yet, for those who find the study of the strange windings and cross-turns of human character
attractive, the story is not devoid of an interest of its own. The young men were cousins; Lord
Byron seems to have had more mind, to have been more considerate, than the other.- In the
discussion (about the preservation of game) in which the fatal quarrel originated, he not only
embraced the more creditable side of the argument, but the very taunts and jeers thrown out on
the occasion imply that he acted upon the principles he advocated. But he was a slave to that
constitutional timidity which degrades a man in his own eyes quite as much as in the eyes of
the world. His intellectually less gifted cousin was a finer animal-a frank, straightforward,
confident being-borne onward by the sanguine spirits of perfect health--a graceful object to
all beholders-and tainted with the overbearing spirit which want of reflection generates in
such spirits. It is clear that in his contempt for his cousin William's timidity he had
overlooked his good qualities, and recklessly and causelessly been in the habit of wounding his
feelings by alluding to it. It is equally clear that these insults had sown the seeds of
bitterness in a mind naturally of kind dispositions, and possessed of sufficient sense to
struggle against, but not to master, the malignant feelings called up by persevering,
unprovoked contumely. The deportment of Chaworth, when invited by Lord Byron to enter a
separate room, was that of a man astonished to see the worm he has trodden upon turning on him.
The deportment of Lord Byron after he had wounded his adversary was that of a conscious coward
astonished at his own momentary valour:-- |
he cried, as he allowed himself to be disarmed. Chaworth died in character; incapable of seeing that he had given any just cause of provocation; triumphing in the thought that he was conquered only because he was taken somewhat unawares. The fate of the survivor was still more melancholy: to bear about for years the consciousness that he had killed a near relation without convincing the world that he possessed courage, and with the damning sense of cowardice still clinging to him.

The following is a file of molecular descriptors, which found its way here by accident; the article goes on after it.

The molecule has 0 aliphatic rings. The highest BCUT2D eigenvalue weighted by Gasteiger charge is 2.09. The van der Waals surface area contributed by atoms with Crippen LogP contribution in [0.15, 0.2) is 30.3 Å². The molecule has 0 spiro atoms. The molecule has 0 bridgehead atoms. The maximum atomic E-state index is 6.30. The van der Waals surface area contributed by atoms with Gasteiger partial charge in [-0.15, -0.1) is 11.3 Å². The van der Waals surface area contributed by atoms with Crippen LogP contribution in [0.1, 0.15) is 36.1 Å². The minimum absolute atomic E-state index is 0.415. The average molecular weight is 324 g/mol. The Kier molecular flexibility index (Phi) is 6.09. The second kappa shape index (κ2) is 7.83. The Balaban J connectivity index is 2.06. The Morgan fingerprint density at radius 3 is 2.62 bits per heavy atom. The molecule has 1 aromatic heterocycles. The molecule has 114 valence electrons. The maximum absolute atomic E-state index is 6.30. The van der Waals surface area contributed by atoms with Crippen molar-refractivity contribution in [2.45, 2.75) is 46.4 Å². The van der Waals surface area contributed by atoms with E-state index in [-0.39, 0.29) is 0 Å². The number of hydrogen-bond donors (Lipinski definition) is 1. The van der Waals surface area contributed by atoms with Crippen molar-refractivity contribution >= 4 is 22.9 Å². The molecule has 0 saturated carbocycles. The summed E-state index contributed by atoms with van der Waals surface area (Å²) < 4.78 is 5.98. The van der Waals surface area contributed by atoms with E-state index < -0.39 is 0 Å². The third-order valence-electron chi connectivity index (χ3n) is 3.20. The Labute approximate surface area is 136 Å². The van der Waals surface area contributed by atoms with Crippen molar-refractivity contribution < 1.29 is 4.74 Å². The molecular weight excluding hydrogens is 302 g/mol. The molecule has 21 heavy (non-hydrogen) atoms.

Enough has been said to show what throngs of associations crowd for those who-living more in books and in the memory of the past than in the busy world , and not which chance has made them denizens, close the eyes of their body to open
- they who, like poor Susan, can behold
| or, like Old Adam, the Farmer of Tilsbury Vale, |
see other sights in Pali Mall than the carriages that hurry and the loungers that saunter past them. Full
Beau Brummell stands, with a hand in each pocket of his swallow-tailed coat, bringing the pendant ribbons round before him, and looking with an air of grave mockery upon Bubb Doddington, who, in his best-fancied birthday suit, bows right to Beau Fielding attired in the very dress he showed to Mrs. Wadsworth, and left to Sir Fopling Flutter, who, in the
Not far distant, Dodsley, in the periwig and full coat of burgess
beneath which peep out a pair of irreproachable
bows deferentially to Burke, casting a sidelong glance of patronage, not unmixed with respect, upon the colossal slouch of Johnson, in his coat of rusty-brown and unchanging scratch-wig. In the distance the shadowy form of Thynne points to his wound, and Chaworth frowns on Lord Byron, who shuffles past as if he would fain apologise for having the presumption to kill him, but cannot muster courage to do it. The Duchess. of Cleveland's carriage is disappearing round the far corner of the street with Wycherley's in full pursuit, at which Beau Fielding smiles meaningly, as who would say,
[n.290.1] It was flourishing in 1709 , as may be inferred from the following advertisement :-- On Saturday night last a gentlewoman's husband strayed from the playhouse in the Haymarket: if the lady who was seen to take him up will restore him she shall be asked no questions, he being of no use but to the owner. -- Tatler, Nov. 14, 1709.
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|CHAPTER LI: Bermondsey: The Abbey|
|CHAPTER LII: Modern Bermondsey|
|CHAPTER LIII: The Mint|
|CHAPTER LIV: The Thames Tunnel|
|CHAPTER LV: The Docks|
|CHAPTER LVI: Westminster Bridge|
|CHAPTER LVII: Strawberry Hill--Walpole's London|
|CHAPTER LVIII: Blackfriards Bridge|
|CHAPTER LIX: Clerkenwell|
|CHAPTER LX: Strawberry Hill--Walpole's London (concluded from No. LVII)|
|CHAPTER LXI: Vauxhall, Waterloo, and Southwark Bridges|
|CHAPTER LXII: Barber-Surgeons' Hall|
|CHAPTER LXIII: The College of Surgeons|
|CHAPTER LXIV: The Royal Academy. No. 1|
|CHAPTER LXV: The Royal Academy. No. 2|
|CHAPTER LXVI: London Astrologers|
|CHAPTER LXVII: St. Giles's, Past and Present|
|CHAPTER LXVIII: The Post Office|
|CHAPTER LXIX: Pall Mall|
|CHAPTER LXX: The Temple Church, Its History and Associations|
|CHAPTER LXXI: Scotsmen in London, by James M'Turk, Esq.|
|CHAPTER LXXII: The Foundling Hospital|
|CHAPTER LXXIII: The Corn Exchange|
|CHAPTER LXXIV: Ely Place|
|CHAPTER LXXV: Goldsmiths' Hall|